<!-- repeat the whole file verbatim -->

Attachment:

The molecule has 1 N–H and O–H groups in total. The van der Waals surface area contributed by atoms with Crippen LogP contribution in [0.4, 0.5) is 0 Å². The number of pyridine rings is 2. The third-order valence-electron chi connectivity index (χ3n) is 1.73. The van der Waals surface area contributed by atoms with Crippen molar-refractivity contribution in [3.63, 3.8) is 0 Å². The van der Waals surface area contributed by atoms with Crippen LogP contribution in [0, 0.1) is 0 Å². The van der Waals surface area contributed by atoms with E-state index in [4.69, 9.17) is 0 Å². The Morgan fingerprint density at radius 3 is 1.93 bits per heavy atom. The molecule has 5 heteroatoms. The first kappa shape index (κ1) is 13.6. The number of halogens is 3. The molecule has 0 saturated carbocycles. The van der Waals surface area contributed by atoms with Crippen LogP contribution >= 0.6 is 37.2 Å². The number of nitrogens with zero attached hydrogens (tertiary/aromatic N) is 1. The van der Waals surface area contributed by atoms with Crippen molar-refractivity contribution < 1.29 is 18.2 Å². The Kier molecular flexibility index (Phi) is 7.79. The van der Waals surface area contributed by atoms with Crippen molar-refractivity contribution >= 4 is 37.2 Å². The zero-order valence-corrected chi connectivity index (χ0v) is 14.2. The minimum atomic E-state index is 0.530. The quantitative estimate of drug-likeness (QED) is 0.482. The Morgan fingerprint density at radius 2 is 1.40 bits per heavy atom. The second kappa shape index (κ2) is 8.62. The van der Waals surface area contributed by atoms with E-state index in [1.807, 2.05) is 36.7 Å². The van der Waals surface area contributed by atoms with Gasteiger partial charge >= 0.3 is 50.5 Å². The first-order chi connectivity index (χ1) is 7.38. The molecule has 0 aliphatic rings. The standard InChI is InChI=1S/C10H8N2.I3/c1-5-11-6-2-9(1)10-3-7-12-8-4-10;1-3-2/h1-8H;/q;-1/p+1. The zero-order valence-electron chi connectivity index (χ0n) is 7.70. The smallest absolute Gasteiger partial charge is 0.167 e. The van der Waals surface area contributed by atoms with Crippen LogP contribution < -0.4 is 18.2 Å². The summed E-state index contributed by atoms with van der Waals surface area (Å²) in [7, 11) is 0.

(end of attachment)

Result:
The molecule has 1 N–H and O–H groups in total. The van der Waals surface area contributed by atoms with Crippen LogP contribution in [0.4, 0.5) is 0 Å². The number of pyridine rings is 2. The third-order valence-electron chi connectivity index (χ3n) is 1.73. The van der Waals surface area contributed by atoms with Crippen molar-refractivity contribution in [3.63, 3.8) is 0 Å². The van der Waals surface area contributed by atoms with Crippen LogP contribution in [0, 0.1) is 0 Å². The van der Waals surface area contributed by atoms with E-state index in [4.69, 9.17) is 0 Å². The Morgan fingerprint density at radius 3 is 1.93 bits per heavy atom. The molecule has 5 heteroatoms. The first kappa shape index (κ1) is 13.6. The number of halogens is 3. The molecule has 0 saturated carbocycles. The van der Waals surface area contributed by atoms with Crippen LogP contribution >= 0.6 is 37.2 Å². The number of nitrogens with zero attached hydrogens (tertiary/aromatic N) is 1. The van der Waals surface area contributed by atoms with Crippen molar-refractivity contribution < 1.29 is 18.2 Å². The Kier molecular flexibility index (Phi) is 7.79. The van der Waals surface area contributed by atoms with Crippen molar-refractivity contribution >= 4 is 37.2 Å². The zero-order valence-corrected chi connectivity index (χ0v) is 14.2. The minimum atomic E-state index is 0.530. The quantitative estimate of drug-likeness (QED) is 0.482. The Morgan fingerprint density at radius 2 is 1.40 bits per heavy atom. The second kappa shape index (κ2) is 8.62. The van der Waals surface area contributed by atoms with E-state index in [1.807, 2.05) is 36.7 Å². The van der Waals surface area contributed by atoms with Gasteiger partial charge >= 0.3 is 50.5 Å². The first-order chi connectivity index (χ1) is 7.38. The molecule has 0 aliphatic rings. The standard InChI is InChI=1S/C10H8N2.I3/c1-5-11-6-2-9(1)10-3-7-12-8-4-10;1-3-2/h1-8H;/q;-1/p+1. The zero-order valence-electron chi connectivity index (χ0n) is 7.70. The smallest absolute Gasteiger partial charge is 0.167 e. The van der Waals surface area contributed by atoms with Crippen LogP contribution < -0.4 is 18.2 Å². The summed E-state index contributed by atoms with van der Waals surface area (Å²) in [7, 11) is 0.